There was a big meeting of scientists and engineers in Grand Forks the other day and the big speaker was a guy named Robert Twilley. He’s a Louisiana State University ecologist and research chief involved in restoration of his state’s coastal wetlands, the same one whose diminishment made flooding so bad during Hurricane Katrina.
Anyway, I thought he had some interesting points regarding the U.S. Army Corps of Engineers’ main approach to flood control, which is to use technology to tame nature, except nature can bite back in subtle ways.
The corps’ Mississippi River and Tributaries Project, the bigÂ Seven Wonders of the World-sizedÂ flood control project down there, has been a boon for the state and for the nation, turning an unpredictable river into a major route for shipment of goods from the interior of the country. The problem is it tamed the river too much.
It reduced the number of outlets in the Mississippi River Delta to a handful, and because water carries sediment, it also reduced the flow of sediments that build wetlands. Louisiana’s wetlands are sinking while sea levels are rising so a continual flow of sediment is needed for them to stay above water, according to Dr. Twilley. The wetlands, as you may know, serve as a buffer between the cities of Louisiana and the sea. As wetlands shrink, they leave cities more vulnerable to flooding during hurricane season.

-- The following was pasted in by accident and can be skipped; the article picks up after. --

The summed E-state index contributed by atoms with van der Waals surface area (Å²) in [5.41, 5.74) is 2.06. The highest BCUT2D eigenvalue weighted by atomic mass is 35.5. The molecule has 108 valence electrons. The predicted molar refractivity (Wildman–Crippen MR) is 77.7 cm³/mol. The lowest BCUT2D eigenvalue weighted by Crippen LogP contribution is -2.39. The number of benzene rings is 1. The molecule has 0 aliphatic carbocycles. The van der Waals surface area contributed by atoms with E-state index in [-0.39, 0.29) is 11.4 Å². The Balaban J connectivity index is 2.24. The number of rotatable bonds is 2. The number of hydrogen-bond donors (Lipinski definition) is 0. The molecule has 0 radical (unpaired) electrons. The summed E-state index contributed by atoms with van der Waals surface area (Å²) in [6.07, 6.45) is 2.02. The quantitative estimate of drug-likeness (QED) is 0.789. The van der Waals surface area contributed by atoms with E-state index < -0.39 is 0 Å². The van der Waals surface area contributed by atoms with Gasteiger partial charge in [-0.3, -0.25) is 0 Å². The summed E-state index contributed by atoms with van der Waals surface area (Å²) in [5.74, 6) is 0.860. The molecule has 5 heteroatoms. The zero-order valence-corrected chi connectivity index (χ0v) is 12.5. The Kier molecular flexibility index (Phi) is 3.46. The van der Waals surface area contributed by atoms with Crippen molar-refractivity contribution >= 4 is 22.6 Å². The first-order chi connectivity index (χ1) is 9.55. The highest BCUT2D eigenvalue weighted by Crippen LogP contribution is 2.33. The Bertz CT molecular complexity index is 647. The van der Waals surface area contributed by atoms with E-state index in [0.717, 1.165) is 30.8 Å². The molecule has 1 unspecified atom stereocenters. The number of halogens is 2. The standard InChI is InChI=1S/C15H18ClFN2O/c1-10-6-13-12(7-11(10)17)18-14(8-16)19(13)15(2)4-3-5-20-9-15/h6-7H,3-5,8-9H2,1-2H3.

This made me wonder if wetlands loss in the Red River Valley have exacerbated flooding. Theoretically, if the wetlands were still around, they could holdÂ some of theÂ melted snow in the spring or the torrential rain that falls in the early summer, reducing the amount of water that dumps into the Red River tributaries.
I didn’t find anything to that effect, but, as it turns out, there have been some studies of whether wetlands restoration would reduce flooding. These happened shortly after the 1997 flood we’re all familiar with. Anyway, here’s the end result of one of those studies:
Based on the results of this study, the widespread restoration of wetlands is not considered to be wise use of public funds for the purpose of reducing flood related damage at the watershed or basin-wide level in the Red River Valley. However, this does not completely negate the potential feasibility of wetland restoration for flood control and/or the generation of other wetland-based environmental goods and services on a more limited and site-specific basis. Therefore, more research should be conducted regarding the use and non-use values of restored wetlands and how these values change when large numbers of wetlands are restored under various restoration options. In the meantime, wetland restoration in the Red River Valley should probably only be conducted in cases where simple restoration on low cost land can provide two or more additional feet of available storage bounce, have clear impacts on localized flood damage, and provide the additional (non-flood related) benefits. These scenarios are likely to occur only at a selective number of locations rather than across entire watersheds.
I don’t have time to read the entire thing, but my skimming shows that the problem is the restorable wetlands in the study area — the authors didn’t look at the entire valley — didn’t have the volume needed to reduce water levels significantly in major floods.
On the other hand, there is a proposal out there that sort of mimics wetlands: The Waffle Plan at UND’s Energy and Environmental Research Center. The plan would pay farmers to temporarilyÂ store water on their fields and not drain it.